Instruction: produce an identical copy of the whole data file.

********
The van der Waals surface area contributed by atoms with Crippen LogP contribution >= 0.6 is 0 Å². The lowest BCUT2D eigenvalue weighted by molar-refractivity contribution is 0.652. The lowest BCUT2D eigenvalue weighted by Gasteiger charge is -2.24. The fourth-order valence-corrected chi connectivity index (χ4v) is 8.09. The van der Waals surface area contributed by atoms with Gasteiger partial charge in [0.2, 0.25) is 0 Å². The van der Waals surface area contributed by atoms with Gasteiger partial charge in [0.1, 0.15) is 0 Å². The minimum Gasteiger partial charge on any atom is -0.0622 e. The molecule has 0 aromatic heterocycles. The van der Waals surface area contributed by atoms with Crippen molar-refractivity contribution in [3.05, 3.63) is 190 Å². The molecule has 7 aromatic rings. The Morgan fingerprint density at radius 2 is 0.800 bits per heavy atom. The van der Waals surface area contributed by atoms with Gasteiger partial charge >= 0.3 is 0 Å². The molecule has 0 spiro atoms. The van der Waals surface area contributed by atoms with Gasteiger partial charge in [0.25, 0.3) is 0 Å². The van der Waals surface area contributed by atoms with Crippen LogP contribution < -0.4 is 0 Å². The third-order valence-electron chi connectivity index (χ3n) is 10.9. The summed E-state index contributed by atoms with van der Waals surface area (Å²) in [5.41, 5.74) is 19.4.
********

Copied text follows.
The van der Waals surface area contributed by atoms with Crippen LogP contribution >= 0.6 is 0 Å². The lowest BCUT2D eigenvalue weighted by molar-refractivity contribution is 0.652. The lowest BCUT2D eigenvalue weighted by Gasteiger charge is -2.24. The fourth-order valence-corrected chi connectivity index (χ4v) is 8.09. The van der Waals surface area contributed by atoms with Gasteiger partial charge in [0.2, 0.25) is 0 Å². The van der Waals surface area contributed by atoms with Gasteiger partial charge in [0.1, 0.15) is 0 Å². The minimum Gasteiger partial charge on any atom is -0.0622 e. The molecule has 0 aromatic heterocycles. The van der Waals surface area contributed by atoms with Crippen molar-refractivity contribution in [3.05, 3.63) is 190 Å². The molecule has 7 aromatic rings. The Morgan fingerprint density at radius 2 is 0.800 bits per heavy atom. The van der Waals surface area contributed by atoms with Gasteiger partial charge >= 0.3 is 0 Å². The molecule has 0 spiro atoms. The van der Waals surface area contributed by atoms with Gasteiger partial charge in [0.25, 0.3) is 0 Å². The van der Waals surface area contributed by atoms with Crippen LogP contribution < -0.4 is 0 Å². The third-order valence-electron chi connectivity index (χ3n) is 10.9. The summed E-state index contributed by atoms with van der Waals surface area (Å²) in [5.41, 5.74) is 19.4.